As primary season heats up ahead of what are sure to be contentious midterm elections in November, Tuesday night netted some significant wins, and losses, in four states.
West Virginia, Ohio, Indiana and North Carolina all held closely-watched primaries that, by and large, President Trump interpreted as a big win for the GOP, six months out from November. Republicans are vying to keep control of both chambers of Congress, even as Democrats have the public's favor in the generic ballot. (For a blow-by-blow account of Tuesday's primaries, check out CBS News' live blog from earlier.)
Looking at the races more closely, however, the story line is a little more complex. Here are some of the biggest winners and losers in key races from Tuesday night.
Trump accuser wins uncontested primary
who claims Donald Trump sexually harassed her in 2005, won in an uncontested Democratic primary for the Ohio statehouse. If the 35-year-old Crooks wins against her Republican opponent in November, she will be the first Trump accuser to win elected office after Mr. Trump's ascendance to the presidency.
Crooks says she was a 22-year-old receptionist at Trump Tower in 2005 when Mr. Trump kissed her "directly on the mouth" against her will. Mr. Trump denied the claims when they surfaced shortly before the 2016 election.
More women are expected to run for elected office in 2018 than ever before, a sea change many are attributing to the "Me Too" movement encouraging women to speak up about experiences of sexual harassment and abuse.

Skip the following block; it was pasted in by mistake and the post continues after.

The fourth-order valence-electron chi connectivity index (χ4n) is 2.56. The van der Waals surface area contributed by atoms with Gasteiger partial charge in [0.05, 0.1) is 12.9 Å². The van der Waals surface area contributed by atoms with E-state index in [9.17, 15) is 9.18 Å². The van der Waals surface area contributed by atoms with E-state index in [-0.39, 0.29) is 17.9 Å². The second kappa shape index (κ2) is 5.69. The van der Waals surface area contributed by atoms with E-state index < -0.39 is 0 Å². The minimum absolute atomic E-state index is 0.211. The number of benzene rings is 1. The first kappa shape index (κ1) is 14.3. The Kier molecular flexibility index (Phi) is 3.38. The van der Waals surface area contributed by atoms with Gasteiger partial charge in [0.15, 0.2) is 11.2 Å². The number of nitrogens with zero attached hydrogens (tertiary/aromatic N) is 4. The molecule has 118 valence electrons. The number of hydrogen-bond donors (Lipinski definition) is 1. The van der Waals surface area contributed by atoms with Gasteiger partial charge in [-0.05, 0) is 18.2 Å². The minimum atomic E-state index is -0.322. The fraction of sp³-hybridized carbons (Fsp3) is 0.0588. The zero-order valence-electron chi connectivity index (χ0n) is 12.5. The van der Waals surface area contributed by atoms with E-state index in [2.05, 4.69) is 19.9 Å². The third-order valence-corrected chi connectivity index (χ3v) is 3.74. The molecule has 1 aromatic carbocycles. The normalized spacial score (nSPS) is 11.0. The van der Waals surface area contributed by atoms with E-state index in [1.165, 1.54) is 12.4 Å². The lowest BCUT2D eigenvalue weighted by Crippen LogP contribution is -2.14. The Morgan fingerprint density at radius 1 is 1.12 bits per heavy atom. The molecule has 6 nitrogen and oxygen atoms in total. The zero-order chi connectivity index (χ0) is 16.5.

Don Blankenship allays GOP fears by losing West Virginia race
The loss of convicted former coal baron Don Blankenship in the West Virginia GOP Senate primary was a sigh of relief for Washington Republicans, who feared Blankenship could lose to Democratic Sen. Joe Manchin in November and put a blight on the party with comments about "Cocaine Mitch" McConnell's "China family." McConnell's campaign tweeted out a photo of the majority leader, superimposed into a promo for the Netflix series "Narcos," the story of cocaine drug lord Pablo Escobar. "Thanks for playing, Don,".
Blankenship attributed his loss largely to a tweet Mr. Trump sent the day before the primary, urging West Virginians not to vote for him.
First sitting congressman this cycle loses his seat
Three-term incumbent Rep. Robert Pittenger of North Carolina's 9th District narrowly lost his rematch Tuesday with a Southern Baptist pastor in a GOP primary campaign focused on their evangelical Christian credentials and loyalty to President Trump. Pittenger is the first sitting member of Congress to lose his seat so far in the 2018 election cycle.
Two years ago, the Rev. Mark Harris of Charlotte's First Baptist Church lost by just 134 votes to Pittenger, a wealthy land developer. This time, Harris came out on top by a slightly wider margin, and Clarence Goins of Fayetteville finished third.
Self-described outsider Mike Braun takes Indiana race
Indiana voters made it clear on Tuesday night — they want someone who isn't entrenched in Washington, D.C. Republicans chose businessman and former state representative Mike Braun over Reps. Todd Rokita and Luke Messer, in a costly primary race. The race became like a contest for who could be the most like President Trump, and Braun won that contest, capturing 41 percent of the GOP vote, compared with Rokita's 30 percent and Messer's 29 percent.
Braun's brother, Steve Braun, also ran Tuesday night, but lost his bid to Jim Baird to be the GOP nominee to take Rokita's seat in the 4th District.
Mike Pence's older brother might be joining him in Washington
Greg Pence, the olderswept the field Tuesday night in his primary with four other GOP contenders. Pence took nearly 65 percent of the vote for the seat once held by his brother. The next-closest candidate, Jonathan Lamb, took nearly 24 percent of the vote.
Greg Pence, a 61-year-old Marine veteran and mall owner, will face off against Democrat Jeannine Lake in the heavily Republican 6th District this November.
One theme became clear Tuesday night — the Republican Party is Mr. Trump's party, and those who best align with him, and are able to carry his message effectively, have Republicans' votes. But losing Mr. Trump's confidence, as Blankenship did, can be costly.